SF Pride will be hosting a fundraiser Friday, June 2, at the Castro Theatre called "SF Pride 2023 Kick-Off: A Night of Queer Entertainment," according to a May 30 news release.

The evening begins at 7 p.m. and the suggested donation is $20. Tickets will be available at the door and at Eventbrite.com.

"The entertaining lineup includes the play "The Compton's Cafeteria Riot," the film "Mrs. Vera's Daybook," "The Girl From 7th Avenue," and performances by DJs, dancers, and local legends showcasing the unique talent of our community," the release states.

"This kick-off event is fittingly in the vibrant heart of the Castro, which is a historic epicenter of inclusivity and art," stated Nguyen Pham, SF Pride board president. "We anticipate starting this Pride season with exceptional entertainment. Mark your calendars, gather your friends, and get ready for a Pride season you will never forget."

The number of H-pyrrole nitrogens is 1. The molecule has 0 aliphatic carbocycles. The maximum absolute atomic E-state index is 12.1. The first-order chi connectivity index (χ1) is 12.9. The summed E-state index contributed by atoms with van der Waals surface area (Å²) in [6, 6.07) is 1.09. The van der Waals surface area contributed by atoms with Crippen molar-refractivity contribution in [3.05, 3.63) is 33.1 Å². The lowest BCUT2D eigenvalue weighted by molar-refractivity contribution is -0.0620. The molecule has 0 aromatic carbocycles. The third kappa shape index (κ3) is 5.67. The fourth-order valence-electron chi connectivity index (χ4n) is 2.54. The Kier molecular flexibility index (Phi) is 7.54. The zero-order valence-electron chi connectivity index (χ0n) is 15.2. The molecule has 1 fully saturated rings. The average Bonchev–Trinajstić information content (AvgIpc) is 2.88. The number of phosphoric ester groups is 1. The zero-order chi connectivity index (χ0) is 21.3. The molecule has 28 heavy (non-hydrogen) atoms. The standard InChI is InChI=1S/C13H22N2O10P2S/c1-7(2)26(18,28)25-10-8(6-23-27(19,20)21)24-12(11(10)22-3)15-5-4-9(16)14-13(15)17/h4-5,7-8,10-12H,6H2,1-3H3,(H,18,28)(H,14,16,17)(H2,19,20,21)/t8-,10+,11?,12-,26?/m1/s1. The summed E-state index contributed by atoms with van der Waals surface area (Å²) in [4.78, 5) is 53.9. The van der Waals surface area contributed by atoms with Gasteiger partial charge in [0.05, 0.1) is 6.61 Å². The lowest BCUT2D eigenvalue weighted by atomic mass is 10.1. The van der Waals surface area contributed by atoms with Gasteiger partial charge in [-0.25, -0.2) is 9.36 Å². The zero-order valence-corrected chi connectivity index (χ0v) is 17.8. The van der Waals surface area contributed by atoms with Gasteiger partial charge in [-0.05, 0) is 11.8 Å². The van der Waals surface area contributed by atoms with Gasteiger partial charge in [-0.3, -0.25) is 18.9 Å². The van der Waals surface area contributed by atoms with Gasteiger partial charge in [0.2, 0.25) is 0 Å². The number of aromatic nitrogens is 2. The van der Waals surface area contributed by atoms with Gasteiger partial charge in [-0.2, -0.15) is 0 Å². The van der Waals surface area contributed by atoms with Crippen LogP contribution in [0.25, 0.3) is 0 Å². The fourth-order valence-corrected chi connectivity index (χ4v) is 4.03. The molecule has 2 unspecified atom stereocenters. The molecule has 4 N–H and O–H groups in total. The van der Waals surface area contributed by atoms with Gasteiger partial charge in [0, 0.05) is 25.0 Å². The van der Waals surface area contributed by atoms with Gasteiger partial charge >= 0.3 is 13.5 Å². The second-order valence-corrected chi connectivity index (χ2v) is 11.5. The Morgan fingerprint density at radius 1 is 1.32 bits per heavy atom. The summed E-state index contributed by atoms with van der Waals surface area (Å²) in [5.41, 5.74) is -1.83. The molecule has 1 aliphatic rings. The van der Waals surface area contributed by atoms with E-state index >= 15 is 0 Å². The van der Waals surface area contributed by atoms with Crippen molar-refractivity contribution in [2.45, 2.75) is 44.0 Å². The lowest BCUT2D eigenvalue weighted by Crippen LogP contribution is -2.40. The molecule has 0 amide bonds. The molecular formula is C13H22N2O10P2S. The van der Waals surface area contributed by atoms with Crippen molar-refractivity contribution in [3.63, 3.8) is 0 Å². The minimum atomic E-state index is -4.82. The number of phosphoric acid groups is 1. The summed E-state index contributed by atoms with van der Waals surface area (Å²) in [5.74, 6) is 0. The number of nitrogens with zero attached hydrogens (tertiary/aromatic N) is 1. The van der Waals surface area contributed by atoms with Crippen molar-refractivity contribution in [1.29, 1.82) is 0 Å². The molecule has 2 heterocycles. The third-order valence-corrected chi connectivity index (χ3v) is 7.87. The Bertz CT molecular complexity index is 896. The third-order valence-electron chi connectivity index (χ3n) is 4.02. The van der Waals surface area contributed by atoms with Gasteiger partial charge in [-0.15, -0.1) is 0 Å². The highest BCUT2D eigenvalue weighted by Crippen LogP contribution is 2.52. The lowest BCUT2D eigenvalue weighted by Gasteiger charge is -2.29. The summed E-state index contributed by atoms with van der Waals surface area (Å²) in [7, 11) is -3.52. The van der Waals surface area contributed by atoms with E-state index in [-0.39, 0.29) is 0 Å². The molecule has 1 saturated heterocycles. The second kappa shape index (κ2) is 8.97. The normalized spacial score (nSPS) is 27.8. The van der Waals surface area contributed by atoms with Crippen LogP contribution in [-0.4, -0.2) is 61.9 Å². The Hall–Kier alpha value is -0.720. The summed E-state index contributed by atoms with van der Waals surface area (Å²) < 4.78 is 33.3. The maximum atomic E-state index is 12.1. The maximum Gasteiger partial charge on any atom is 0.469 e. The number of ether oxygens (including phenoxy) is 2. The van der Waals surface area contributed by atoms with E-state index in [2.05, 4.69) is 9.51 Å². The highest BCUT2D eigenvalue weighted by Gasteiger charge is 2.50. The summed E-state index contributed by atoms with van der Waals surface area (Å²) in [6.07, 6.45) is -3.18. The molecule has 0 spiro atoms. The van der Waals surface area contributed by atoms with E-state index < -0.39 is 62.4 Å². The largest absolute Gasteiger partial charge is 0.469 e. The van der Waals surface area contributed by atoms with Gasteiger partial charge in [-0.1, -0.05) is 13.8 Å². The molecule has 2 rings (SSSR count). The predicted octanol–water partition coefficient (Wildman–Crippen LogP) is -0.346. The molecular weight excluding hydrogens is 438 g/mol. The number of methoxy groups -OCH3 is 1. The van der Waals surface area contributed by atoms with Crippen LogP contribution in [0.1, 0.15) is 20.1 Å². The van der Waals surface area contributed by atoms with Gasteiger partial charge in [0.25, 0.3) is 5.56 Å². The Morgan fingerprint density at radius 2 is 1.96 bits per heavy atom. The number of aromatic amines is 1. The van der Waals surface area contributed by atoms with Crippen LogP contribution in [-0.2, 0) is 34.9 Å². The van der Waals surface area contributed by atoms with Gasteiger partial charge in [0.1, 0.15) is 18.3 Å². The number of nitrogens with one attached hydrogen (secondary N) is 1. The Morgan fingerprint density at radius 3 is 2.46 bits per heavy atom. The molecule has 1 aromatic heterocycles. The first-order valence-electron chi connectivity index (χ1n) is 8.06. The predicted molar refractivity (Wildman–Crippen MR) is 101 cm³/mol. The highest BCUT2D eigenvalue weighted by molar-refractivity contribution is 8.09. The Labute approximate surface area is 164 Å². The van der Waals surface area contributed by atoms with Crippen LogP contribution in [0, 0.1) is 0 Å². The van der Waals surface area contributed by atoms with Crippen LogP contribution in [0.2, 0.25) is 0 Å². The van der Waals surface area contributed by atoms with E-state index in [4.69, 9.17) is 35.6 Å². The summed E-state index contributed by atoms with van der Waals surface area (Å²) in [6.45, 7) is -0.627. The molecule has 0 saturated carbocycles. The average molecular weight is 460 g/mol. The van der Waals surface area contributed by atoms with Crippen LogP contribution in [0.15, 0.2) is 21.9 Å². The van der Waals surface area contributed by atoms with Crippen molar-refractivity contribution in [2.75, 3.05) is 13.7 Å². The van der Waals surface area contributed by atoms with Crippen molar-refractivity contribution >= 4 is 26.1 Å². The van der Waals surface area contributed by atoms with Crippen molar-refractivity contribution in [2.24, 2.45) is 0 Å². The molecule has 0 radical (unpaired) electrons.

David Perry, a gay spokesperson for Another Planet Entertainment, which operates the Castro Theatre, stated to the B.A.R. that the theater is "the perfect place to kick off Pride."

"Another Planet is honored to be part of this, especially in a time when, sadly, so many businesses in other parts of the country are giving into fear, ignorance and hate," Perry stated. "We have always stood with the queer communities and always will."

The B.A.R. previously reported that SF Pride is facing a financial shortfall. Ford told the B.A.R. in April that Pride will be accepting donations along the parade route. Victor Ruiz-Cornejo, a gay man who advises Mayor London Breed on LGBTQ issues, didn't immediately answer whether the city would be stepping in to fund any of the $800,000 that the organization said it needs.

Updated, 5/31/23: This article has been updated with comments from Supervisor Matt Dorsey.